Example 4 Example 1 was repeated using a sulfur composition containing 2 sodium chloride. When a cross section of this pipe joint was examined after one year, considerable pitting and corrosion of both the bell and spigot was observed. However, when the technique described in Example 3 was used, even in contact with the corrosive type cement, the primer remained intact and there was no corrosion of the pipe after one year.
Many modifications of this invention will be apparent to those skilled in the art and the scope of the present invention is to be restricted only in accordance with the appended claims.
What is claimed is:
The m th d of o min a mi between a bell and spigot "of cast iron pipes "which comprises applying a coating'compr'ising phosphoric acid, a chromate, a vinyl resin and an alcohol to the interior of the bell and to the exterior of the spigot; after the applied coating has dried, centering the spigot within the bell and filling the space betweeh the coating on the interior of the bell 'andthe coating on the exterior of the Spigot with sulfurcement.
2.The'method of forming a joint between a bell and spigot of cast iron pipes which comprises applying a coating comprising phosphoric acid, a chromate, a vinyl resin and a lower aliphatic alcohol to the interior of the bell and to the exterior'of the'spig'ot; after the applied coating has dried, centering the spigot within "the b'ellfplacing a packing between the inner ehd of the spigotan'd 'th'e'bell and filling the space be tween the coating 'on'theinterio'r of the bell and the coating on the'exterior'of' the spigotwi'th siilfurbement.
3. The method of forming a joint between a bell and spigot of cast iron'pipe's which comprises applying a coating comprising phosphoric acid, a chromate, a vinyl resin," alower aliphatic alcohol and a silicate to the interior ofth'e bell and to the exterior of the spigot;' after the applied coating has dried, centering the spigotwithin' the bell and filling the space between the coating on the interior of the bell and the coating onthe exterior of the spigot with sulfur cement.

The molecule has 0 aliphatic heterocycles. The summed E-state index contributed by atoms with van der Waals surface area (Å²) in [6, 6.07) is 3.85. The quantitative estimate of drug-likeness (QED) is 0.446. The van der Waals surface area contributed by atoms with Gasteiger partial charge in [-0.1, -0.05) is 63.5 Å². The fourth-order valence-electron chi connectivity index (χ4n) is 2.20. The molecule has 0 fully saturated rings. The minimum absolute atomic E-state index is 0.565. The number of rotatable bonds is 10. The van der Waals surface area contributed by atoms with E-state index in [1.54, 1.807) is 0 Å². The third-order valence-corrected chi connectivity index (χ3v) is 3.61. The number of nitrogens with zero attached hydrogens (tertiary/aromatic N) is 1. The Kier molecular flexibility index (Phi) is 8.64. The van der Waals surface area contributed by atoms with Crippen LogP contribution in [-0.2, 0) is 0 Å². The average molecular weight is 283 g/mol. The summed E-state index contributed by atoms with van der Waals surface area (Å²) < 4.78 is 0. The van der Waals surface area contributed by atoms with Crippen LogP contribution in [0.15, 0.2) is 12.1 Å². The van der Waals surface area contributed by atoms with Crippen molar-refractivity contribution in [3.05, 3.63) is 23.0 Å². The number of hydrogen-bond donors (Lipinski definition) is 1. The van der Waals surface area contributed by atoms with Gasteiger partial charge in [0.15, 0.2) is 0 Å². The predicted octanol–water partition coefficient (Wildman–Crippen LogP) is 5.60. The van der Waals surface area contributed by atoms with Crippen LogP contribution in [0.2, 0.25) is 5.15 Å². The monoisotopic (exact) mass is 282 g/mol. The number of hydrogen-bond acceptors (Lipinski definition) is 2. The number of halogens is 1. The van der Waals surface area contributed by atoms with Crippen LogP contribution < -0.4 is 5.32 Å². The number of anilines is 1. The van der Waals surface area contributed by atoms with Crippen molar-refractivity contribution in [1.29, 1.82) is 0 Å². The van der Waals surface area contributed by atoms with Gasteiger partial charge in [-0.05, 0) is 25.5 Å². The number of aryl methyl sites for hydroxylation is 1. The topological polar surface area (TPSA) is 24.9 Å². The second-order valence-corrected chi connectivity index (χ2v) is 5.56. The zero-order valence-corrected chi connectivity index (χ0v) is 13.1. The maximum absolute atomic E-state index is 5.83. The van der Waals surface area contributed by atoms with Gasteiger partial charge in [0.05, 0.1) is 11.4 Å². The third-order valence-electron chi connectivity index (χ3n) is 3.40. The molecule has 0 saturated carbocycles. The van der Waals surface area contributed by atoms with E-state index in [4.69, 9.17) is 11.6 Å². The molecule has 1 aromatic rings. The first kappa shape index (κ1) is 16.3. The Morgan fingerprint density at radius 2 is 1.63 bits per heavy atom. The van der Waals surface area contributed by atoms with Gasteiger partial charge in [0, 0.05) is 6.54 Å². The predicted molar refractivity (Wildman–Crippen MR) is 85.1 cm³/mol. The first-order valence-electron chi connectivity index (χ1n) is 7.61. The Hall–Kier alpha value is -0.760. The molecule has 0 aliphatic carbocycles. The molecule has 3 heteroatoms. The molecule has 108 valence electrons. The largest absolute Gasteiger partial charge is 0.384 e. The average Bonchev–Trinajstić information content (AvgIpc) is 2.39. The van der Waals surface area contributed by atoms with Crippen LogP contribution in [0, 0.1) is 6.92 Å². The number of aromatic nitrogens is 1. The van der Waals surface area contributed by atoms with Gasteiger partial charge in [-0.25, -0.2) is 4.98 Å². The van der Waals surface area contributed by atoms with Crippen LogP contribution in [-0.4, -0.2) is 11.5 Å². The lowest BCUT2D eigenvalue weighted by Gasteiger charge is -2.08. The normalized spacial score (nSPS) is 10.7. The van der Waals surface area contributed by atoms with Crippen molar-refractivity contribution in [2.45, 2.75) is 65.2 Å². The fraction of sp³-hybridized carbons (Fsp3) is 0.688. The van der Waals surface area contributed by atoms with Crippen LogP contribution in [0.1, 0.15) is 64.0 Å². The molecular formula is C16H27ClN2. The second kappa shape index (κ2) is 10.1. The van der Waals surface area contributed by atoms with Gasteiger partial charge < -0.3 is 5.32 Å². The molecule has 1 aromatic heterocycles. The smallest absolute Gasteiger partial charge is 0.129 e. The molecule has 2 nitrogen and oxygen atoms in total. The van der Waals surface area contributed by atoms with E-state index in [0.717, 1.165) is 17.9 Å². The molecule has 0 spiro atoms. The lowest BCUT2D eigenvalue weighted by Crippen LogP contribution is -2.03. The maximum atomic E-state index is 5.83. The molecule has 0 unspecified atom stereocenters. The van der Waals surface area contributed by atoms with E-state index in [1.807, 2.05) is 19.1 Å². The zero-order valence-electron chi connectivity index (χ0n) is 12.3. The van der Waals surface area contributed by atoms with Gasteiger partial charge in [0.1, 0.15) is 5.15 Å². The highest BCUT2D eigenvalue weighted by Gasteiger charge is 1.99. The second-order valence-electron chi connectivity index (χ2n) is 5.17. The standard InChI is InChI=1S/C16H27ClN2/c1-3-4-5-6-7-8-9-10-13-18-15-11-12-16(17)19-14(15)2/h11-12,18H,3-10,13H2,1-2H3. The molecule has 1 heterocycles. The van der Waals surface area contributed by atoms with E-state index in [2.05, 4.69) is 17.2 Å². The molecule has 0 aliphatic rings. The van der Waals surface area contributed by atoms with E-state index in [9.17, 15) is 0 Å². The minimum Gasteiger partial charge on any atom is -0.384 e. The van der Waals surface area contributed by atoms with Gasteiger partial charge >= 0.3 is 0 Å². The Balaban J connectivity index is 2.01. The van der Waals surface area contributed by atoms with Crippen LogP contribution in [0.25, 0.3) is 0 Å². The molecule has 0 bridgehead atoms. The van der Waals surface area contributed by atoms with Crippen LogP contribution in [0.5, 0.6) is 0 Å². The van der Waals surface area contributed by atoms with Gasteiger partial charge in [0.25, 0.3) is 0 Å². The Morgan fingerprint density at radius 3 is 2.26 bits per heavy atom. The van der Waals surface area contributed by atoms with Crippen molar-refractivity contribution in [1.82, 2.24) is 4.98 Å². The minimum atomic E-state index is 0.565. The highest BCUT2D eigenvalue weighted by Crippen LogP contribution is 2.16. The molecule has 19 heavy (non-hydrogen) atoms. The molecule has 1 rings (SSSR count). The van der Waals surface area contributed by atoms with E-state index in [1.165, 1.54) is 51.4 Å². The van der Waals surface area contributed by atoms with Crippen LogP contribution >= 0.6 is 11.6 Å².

4. The method of ro'rming a" joint between a bell and spigot of cast iron pipes which comprises applying a coating comprising phosphoricacid, zinc chromate, polyvinyl butyral resin, a lower aliphatic alcohol and magnesium silicate to the interior of the bell and to the'exterior of the spigot; after the applied coating has dried, centering the spigot within the bell and fillingthe space between the coating on the interior of the bell and the coating on the exterior of the spigot with sulfur cement.
5. The method of forming a joint between a bell and spigot of cast iron pipes which comprises applying a coating'co'mprising phosphoric acid, lead chromate, polyvinyl butyral resin, a lower aliphatic alcohol and magnesium silicate to the interior of the bell and to the exterior of the spigot; after the applied coating has dried, centering the spigot within the bell and filling the space between the coating on the interior of the bell and the coating on the'exterior of the spigot with sulfur cement;
' RAYMOND B. SEYMOUR.
WALTER R. 'PASCOE.
References Cited in the file of this patent UNITED sTA'rEs P iTENTs Number Name Date 1,390,133 Howell Sept. 6, 1921 2,368,610 Fischer Jan. 30, 1945 2,488,651 Whiting et al Nov. 22, 1949